|US5823332 *||Nov 8, 1996||Oct 20, 1998||Allsop, Inc.||Multimedia storage device|
|US5873472 *||Jun 30, 1997||Feb 23, 1999||Fellowes Manufacturing Company||Storage rack for retaining software devices having multiple configurations|
|US5963793 *||Jun 12, 1998||Oct 5, 1999||Mcnc||Microelectronic packaging using arched solder columns|
|US6039190 *||Nov 13, 1998||Mar 21, 2000||Allsop, Inc.||Media storage device adapter|
|US6135294 *||Jan 23, 1998||Oct 24, 2000||Shuert; Lyle H.||Method and apparatus for packing and transporting articles|
|US6457582||Apr 2, 2001||Oct 1, 2002||Mouna Chamariq||Storage unit for compact discs|
|US6945395 *||Sep 23, 2003||Sep 20, 2005||Synchro Ent. Co., Ltd.||CD storage case|
|US6960828||Jun 23, 2003||Nov 1, 2005||Unitive International Limited||Electronic structures including conductive shunt layers|
|US7049216||Oct 13, 2004||May 23, 2006||Unitive International Limited||Methods of providing solder structures for out plane connections|
|US7081404||Feb 17, 2004||Jul 25, 2006||Unitive Electronics Inc.||Methods of selectively bumping integrated circuit substrates and related structures|
|US7156284||Mar 2, 2004||Jan 2, 2007||Unitive International Limited||Low temperature methods of bonding components and related structures|
|US7213740||Aug 26, 2005||May 8, 2007||Unitive International Limited||Optical structures including liquid bumps and related methods|
|US7297631||Sep 14, 2005||Nov 20, 2007||Unitive International Limited||Methods of forming electronic structures including conductive shunt layers and related structures|
|US7358174||Apr 12, 2005||Apr 15, 2008||Amkor Technology, Inc.||Methods of forming solder bumps on exposed metal pads|
|US7495326||Oct 21, 2003||Feb 24, 2009||Unitive International Limited||Stacked electronic structures including offset substrates|
|US7531898||Nov 9, 2005||May 12, 2009||Unitive International Limited||Non-Circular via holes for bumping pads and related structures|
|US7547623||Jun 29, 2005||Jun 16, 2009||Unitive International Limited||Methods of forming lead free solder bumps|
|US7579694||Jun 2, 2006||Aug 25, 2009||Unitive International Limited||Electronic devices including offset conductive bumps|
|US7659621||Feb 27, 2006||Feb 9, 2010||Unitive International Limited||Solder structures for out of plane connections|
|US7674701||Mar 9, 2010||Amkor Technology, Inc.||Methods of forming metal layers using multi-layer lift-off patterns|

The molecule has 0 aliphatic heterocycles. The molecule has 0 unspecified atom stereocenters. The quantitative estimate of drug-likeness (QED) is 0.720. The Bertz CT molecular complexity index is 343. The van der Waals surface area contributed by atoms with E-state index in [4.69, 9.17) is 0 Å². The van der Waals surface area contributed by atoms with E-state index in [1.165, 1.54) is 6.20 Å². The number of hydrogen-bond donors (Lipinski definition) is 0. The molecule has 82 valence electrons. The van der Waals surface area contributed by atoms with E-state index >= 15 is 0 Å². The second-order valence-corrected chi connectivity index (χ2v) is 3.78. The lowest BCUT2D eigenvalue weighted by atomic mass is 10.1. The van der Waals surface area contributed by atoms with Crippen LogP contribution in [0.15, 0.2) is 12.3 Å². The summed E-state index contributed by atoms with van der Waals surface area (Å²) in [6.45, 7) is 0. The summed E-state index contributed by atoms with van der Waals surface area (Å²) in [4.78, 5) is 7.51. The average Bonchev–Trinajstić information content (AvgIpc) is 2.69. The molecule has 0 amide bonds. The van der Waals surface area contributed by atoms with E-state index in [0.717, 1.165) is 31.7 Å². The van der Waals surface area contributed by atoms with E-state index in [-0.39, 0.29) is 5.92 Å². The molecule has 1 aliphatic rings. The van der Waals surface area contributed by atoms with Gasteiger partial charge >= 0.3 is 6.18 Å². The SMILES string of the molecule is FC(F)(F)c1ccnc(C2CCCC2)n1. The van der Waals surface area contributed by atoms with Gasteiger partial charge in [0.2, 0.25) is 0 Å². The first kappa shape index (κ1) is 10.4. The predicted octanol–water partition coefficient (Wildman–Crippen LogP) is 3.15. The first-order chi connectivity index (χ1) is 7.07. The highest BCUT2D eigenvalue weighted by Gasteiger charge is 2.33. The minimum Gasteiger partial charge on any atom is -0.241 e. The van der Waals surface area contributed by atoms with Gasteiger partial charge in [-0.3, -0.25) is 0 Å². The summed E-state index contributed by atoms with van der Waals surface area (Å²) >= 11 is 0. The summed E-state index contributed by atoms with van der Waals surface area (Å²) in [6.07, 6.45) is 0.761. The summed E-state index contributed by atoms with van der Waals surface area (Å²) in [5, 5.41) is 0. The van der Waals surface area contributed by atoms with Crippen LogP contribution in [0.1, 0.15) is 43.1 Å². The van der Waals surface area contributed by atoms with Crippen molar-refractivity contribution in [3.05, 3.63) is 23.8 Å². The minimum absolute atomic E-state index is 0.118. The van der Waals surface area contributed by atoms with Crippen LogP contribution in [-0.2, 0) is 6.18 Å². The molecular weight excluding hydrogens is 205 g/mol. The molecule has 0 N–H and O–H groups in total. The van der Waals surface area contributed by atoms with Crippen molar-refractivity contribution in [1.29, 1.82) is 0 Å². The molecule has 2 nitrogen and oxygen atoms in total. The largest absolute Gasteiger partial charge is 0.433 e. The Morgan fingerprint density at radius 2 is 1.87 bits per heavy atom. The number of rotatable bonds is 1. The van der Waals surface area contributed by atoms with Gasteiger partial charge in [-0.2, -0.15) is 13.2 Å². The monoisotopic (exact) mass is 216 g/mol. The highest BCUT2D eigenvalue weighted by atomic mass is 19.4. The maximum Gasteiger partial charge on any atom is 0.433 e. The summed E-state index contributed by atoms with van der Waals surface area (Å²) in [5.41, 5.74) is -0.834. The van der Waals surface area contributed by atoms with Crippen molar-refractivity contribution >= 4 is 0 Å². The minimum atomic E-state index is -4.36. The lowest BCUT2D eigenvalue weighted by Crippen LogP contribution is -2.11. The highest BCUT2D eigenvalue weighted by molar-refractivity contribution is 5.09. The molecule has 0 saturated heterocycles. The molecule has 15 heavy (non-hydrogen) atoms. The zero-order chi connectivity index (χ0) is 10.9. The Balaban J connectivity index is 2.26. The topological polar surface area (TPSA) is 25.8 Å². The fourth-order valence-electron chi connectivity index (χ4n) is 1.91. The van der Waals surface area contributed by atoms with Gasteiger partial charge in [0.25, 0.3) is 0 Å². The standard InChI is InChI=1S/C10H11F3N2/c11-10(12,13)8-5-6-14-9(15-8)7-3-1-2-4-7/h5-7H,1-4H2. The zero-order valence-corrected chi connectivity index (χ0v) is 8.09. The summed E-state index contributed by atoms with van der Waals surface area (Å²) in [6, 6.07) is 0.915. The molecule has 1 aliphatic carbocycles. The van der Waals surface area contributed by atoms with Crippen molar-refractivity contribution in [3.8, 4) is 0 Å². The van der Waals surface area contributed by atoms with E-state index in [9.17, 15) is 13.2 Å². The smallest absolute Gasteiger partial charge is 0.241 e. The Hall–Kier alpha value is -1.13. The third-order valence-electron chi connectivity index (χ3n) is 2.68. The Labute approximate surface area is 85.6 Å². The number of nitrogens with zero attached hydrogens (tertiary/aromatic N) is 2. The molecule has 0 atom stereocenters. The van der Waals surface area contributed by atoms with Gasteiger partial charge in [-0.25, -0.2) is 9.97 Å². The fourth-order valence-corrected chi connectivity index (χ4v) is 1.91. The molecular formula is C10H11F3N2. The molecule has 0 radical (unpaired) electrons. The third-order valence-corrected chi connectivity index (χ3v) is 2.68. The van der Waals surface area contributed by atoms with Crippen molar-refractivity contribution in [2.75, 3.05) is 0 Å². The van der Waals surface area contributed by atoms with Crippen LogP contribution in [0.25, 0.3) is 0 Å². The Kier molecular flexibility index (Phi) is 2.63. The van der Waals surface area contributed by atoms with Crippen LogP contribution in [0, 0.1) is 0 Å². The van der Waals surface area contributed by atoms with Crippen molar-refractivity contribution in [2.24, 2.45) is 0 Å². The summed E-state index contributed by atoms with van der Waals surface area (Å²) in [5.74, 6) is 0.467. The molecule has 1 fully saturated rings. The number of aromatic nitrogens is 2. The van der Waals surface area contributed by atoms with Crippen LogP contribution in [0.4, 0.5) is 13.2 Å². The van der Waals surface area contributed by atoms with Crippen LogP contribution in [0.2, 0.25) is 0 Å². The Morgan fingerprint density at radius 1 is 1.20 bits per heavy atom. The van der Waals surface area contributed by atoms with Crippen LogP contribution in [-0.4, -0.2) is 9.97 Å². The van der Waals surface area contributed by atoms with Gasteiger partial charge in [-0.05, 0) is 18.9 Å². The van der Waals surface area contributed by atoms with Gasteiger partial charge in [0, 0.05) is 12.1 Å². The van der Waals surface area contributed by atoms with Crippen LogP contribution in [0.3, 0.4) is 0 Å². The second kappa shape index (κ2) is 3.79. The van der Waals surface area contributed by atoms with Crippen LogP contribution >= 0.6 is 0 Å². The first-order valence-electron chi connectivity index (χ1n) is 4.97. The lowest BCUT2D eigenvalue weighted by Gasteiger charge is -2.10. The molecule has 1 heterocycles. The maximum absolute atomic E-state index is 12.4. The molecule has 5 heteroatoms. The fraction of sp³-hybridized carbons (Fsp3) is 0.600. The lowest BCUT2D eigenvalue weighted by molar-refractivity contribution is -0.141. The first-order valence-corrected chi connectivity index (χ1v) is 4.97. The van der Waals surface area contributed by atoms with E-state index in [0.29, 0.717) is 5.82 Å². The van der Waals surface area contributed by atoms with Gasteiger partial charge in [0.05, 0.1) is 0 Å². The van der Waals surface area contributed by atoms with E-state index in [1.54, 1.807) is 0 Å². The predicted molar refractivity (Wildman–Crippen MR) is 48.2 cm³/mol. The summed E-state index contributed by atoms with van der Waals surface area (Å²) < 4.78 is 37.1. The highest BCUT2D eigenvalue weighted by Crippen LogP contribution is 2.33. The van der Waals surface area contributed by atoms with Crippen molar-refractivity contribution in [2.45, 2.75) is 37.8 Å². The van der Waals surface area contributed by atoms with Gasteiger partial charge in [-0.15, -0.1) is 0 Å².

|US7839000||Nov 23, 2010||Unitive International Limited||Solder structures including barrier layers with nickel and/or copper|
|US7879715||Oct 8, 2007||Feb 1, 2011||Unitive International Limited||Methods of forming electronic structures including conductive shunt layers and related structures|
|US7932615||Apr 26, 2011||Amkor Technology, Inc.||Electronic devices including solder bumps on compliant dielectric layers|
|US8294269||Dec 8, 2010||Oct 23, 2012||Unitive International||Electronic structures including conductive layers comprising copper and having a thickness of at least 0.5 micrometers|
|US8674494||Aug 1, 2012||Mar 18, 2014||Samsung Electronics Co., Ltd.||Semiconductor package having supporting plate and method of forming the same|
|US20050061690 *||Sep 23, 2003||Mar 24, 2005||Nick Hsu||CD storage case|
|US20050136641 *||Oct 13, 2004||Jun 23, 2005||Rinne Glenn A.||Solder structures for out of plane connections and related methods|
|US20050211582 *||Mar 17, 2005||Sep 29, 2005||Richards Scott W||File index for organizing photograph compact disks (CD), thumbnail index of CD contents and/or photographs|
|US20060009023 *||Sep 14, 2005||Jan 12, 2006||Unitive International Limited||Methods of forming electronic structures including conductive shunt layers and related structures|
|US20060030139 *||Jun 29, 2005||Feb 9, 2006||Mis J D||Methods of forming lead free solder bumps and related structures|
|US20060138675 *||Feb 27, 2006||Jun 29, 2006||Rinne Glenn A||Solder structures for out of plane connections|
|US20060205170 *||Mar 1, 2006||Sep 14, 2006||Rinne Glenn A||Methods of forming self-healing metal-insulator-metal (MIM) structures and related devices|
|US20080026560 *||Oct 8, 2007||Jan 31, 2008||Unitive International Limited||Methods of forming electronic structures including conductive shunt layers and related structures|
|U.S. Classification||206/564, 211/41.13, 211/41.1, 206/311, 206/449, 211/40|